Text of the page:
Cattle market prices down from 2014, but still historically high.
By: Aimee Nielson, University of Kentucky
In 2014, beef cattle producers were riding some record price highs, but in the first part of the new year, feeder cattle markets dropped by more than $30 per hundredweight. University of Kentucky College of Agriculture, Food and Environment livestock marketing specialist Kenny Burdine said the markets recovered some of that in March.
April CME Feeder Cattle futures have gained back a little more than half of what had been lost since December.
“While the rally was welcome news in the market, winter backgrounders who placed calves last fall faced very unattractive margins if they chose not to use some type of price protection on those calves,” he said.
April could be telling in many ways as the market responds to the pressure of trying to predict the future. Burdine said, in November he was running winter backgrounding budgets with expected returns of $125 to $200 per head.
“However, those returns evaporated over the winter if sale price was not protected,” he said. “This market has been a prime example of why risk management should be a consideration for backgrounding and stocker programs.”
While calf prices decreased as the feeder cattle prices fell over the winter, they did not fall near as much as feeder cattle futures. The negative impact on calves from decreasing deferred feeder cattle futures prices has likely been offset by the positive impact on calf markets moving into spring.
“Calf markets usually reach their price peak with the onset of spring grass, typically in April,” Burdine said. “Many producers were likely purchasing calves ahead of this seasonal price peak with the intention of placing them on grass in the next month.”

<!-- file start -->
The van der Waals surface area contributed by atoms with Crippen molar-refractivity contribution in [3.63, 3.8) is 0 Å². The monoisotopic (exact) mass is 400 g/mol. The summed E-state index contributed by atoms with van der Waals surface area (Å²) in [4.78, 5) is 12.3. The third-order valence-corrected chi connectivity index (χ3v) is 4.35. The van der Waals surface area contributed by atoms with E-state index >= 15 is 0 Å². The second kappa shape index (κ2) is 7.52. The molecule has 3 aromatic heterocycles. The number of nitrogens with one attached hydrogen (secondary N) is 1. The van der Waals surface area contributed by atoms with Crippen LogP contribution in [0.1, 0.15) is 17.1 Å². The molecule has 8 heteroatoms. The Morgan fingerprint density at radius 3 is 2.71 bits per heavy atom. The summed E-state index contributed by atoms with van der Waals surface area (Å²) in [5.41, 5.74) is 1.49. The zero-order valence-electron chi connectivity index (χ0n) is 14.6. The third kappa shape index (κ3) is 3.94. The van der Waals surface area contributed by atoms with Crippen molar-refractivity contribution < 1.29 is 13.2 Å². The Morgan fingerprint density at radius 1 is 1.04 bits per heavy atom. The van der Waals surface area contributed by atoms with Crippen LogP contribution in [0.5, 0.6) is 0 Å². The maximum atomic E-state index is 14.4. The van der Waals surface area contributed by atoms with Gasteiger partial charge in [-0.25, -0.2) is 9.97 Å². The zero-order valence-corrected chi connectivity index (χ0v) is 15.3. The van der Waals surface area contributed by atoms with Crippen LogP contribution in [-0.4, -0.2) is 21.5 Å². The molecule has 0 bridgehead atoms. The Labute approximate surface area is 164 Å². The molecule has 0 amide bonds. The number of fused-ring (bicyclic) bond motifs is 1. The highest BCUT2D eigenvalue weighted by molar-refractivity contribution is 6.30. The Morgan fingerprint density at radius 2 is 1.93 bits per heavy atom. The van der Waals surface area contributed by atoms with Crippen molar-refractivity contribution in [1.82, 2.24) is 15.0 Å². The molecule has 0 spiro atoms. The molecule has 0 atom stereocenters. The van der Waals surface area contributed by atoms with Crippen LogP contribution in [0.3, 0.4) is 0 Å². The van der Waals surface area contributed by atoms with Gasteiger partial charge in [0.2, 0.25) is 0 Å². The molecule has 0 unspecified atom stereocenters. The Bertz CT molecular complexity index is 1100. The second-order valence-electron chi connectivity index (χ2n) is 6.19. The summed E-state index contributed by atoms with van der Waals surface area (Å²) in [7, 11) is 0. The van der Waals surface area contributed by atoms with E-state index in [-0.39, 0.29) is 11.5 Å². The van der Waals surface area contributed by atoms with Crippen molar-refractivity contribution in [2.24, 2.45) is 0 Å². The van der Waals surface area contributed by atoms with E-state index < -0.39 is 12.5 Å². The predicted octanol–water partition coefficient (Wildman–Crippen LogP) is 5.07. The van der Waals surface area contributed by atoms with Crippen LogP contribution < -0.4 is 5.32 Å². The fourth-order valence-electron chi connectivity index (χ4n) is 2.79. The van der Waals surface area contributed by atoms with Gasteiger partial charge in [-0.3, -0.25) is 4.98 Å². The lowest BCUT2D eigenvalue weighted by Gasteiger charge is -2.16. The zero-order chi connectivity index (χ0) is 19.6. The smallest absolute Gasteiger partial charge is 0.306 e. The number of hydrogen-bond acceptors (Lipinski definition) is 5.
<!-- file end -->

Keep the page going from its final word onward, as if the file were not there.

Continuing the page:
Herd numbers are larger in 2015 as a result of decreased cow culling in 2014, and expansion (through heifer development) does appear to be underway. Both of these factors will impact prices in 2015. At the same time, significant production increases are likely for pork and poultry this year.
“This situation has the potential to put some pressure on boxed beef prices,” Burdine explained. “I actually view that as the biggest threat to the cattle outlook in the second half of 2015.”
Overall, 2014 was not a typical market for Kentucky as calf prices rose throughout the year and were considerably higher in fall than in spring. This year, however, is shaping up to be a very different kind of year.
“I think we will see our highest calf prices this spring and see a relatively steep drop as we move towards fall,” Burdine warned. “As of early April, the fall board is trading at roughly a $4 discount to the April CME Feeder Cattle futures contract. In addition to this expected drop, Kentucky calf basis is typically much weaker in the fall of the year.”
That could mean a $20-$30 decrease in calf prices from spring to fall. While this would be a significant drop in price, this would still leave producers with an extremely high fall calf market by historical standards. Burdine urged cow-calf producers to continue to use increased returns in 2015 to position their operations for the future.